All 13 students were skeptical and nervous at the start of Dollar Enterprise, a hands-on introduction to entrepreneurship offered at N.C. A&T for the first time this fall.
“They lacked confidence,” Dr. Kathleen Liang, who teaches the course, said in late October, “but if you walk into my classroom today, you will notice a big difference in competence and confidence. The individual growth is significant, and we aren’t finished yet.”
Students in the course learned by doing, with each student assigned to one of three teams. Each team came up with a product, drafted a business plan, started a campus business and ran that business for a month. Liang provides the start-up money.
“I give each student a dollar, that’s why the course is called Dollar Enterprise,” said Liang, the W.K. Kellogg Endowed Professor in Sustainable Community-Based Food Systems. Liang came to the College of Agriculture and Environmental Sciences in August 2015 from the University of Vermont, where she had started teaching the course in 2005.
The Dollar Enterprise course offers an interdisciplinary student learning experience supported by the CAES, and the colleges of Business and Engineering.
The three A&T teams made lollipops, cookies and copper jewelry, respectively, and sold those products at tables outside Williams Dining Hall at select times in September and October.
The candy team melted and molded hard candies into lollipops of different shapes, including hearts and roses. The biggest challenge for team member Nia James, a junior majoring in agribusiness and food industry management, was selling the lollipops. “I have social anxiety, so just being out there trying to sell candy was scary for me, but I was able to overcome that,” James said. “It’s important for people to learn how to present themselves and be professional.”
The cookie team members had never baked before and got off to a rocky start in the kitchen. They burned their first batch of cookies. On their second try, eight of the 12 cookies were good enough to sell. By the end of the month, they were consistently making 18 delicious cookies at a time.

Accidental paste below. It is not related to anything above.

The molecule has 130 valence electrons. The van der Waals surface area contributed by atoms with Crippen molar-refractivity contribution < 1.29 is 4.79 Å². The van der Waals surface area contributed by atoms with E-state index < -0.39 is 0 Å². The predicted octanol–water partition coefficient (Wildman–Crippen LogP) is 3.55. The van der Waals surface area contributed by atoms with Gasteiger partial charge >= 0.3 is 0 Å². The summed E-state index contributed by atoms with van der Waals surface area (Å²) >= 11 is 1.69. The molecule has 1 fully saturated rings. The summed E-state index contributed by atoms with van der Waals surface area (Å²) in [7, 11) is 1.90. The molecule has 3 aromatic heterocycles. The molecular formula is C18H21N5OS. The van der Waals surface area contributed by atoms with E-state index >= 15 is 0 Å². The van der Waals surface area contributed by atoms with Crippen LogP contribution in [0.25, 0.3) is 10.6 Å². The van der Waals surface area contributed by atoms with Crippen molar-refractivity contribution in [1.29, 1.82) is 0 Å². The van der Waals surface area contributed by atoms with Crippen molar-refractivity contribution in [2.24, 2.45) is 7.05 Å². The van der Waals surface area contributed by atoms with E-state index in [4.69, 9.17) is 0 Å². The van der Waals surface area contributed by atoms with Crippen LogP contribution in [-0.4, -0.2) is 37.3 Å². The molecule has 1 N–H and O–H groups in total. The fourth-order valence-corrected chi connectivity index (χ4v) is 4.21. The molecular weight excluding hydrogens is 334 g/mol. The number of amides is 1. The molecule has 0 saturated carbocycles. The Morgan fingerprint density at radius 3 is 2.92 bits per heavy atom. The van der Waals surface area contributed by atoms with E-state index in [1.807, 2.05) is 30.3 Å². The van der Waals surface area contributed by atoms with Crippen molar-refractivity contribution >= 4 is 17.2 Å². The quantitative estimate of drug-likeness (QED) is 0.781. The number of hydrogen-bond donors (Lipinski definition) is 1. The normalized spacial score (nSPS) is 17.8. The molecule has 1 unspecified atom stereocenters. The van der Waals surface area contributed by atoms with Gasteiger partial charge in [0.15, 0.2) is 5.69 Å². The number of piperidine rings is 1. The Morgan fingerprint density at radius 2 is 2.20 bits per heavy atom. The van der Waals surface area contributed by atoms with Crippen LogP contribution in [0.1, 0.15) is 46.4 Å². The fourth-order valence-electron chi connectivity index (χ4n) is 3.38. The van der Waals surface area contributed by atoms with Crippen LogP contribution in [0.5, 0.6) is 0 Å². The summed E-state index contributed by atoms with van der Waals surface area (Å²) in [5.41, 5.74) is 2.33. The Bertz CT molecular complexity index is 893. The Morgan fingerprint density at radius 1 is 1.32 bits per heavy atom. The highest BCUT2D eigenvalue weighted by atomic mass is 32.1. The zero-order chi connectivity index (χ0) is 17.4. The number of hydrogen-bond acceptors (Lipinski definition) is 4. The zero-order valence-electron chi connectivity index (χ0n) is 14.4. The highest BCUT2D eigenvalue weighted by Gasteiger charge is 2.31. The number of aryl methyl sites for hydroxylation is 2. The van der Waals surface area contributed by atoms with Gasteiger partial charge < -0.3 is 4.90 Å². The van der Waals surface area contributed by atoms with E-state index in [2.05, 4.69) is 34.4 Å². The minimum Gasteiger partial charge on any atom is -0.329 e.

The jewelry group had no material costs thanks to a donation of copper wire from Dr. Abolghasem Shahbazi, interim chairman of the Department of Natural Resources and Environmental Design. The group stripped the plastic covering from the wire, polished the copper and shaped it into bracelets, charms and rings at a University Farm workshop.
Rhyne Cureton, a junior majoring in agricultural education, was a member of the team that made copper jewelry. He discovered a passion for making jewelry and took pride in his team’s sustainability through reuse of an existing material. Perhaps most importantly, he gained confidence to try other new things. “Doing something that I’d never done before wasn’t as scary as I thought it would be,” Cureton says.
Operating their businesses through Oct. 13, the three teams paid back Liang her initial investment of $13 and, on top of that, collectively made a profit of $659.76, which was donated to the Black Child Development Institute of Greensboro, the Out of the Garden Project and the local chapter of Feeding America.
In addition to generating profits, the businesses taught important lessons about entrepreneurship, lessons that apply to other fields as well as business, according to Liang.
“Entrepreneurship is not only about creating a business,” Liang said. “Entrepreneurship is about being creative and innovative in an environment where you have to live with limited resources. People can still be successful if they can create new opportunities within existing boundaries. That’s what entrepreneurship is to me.”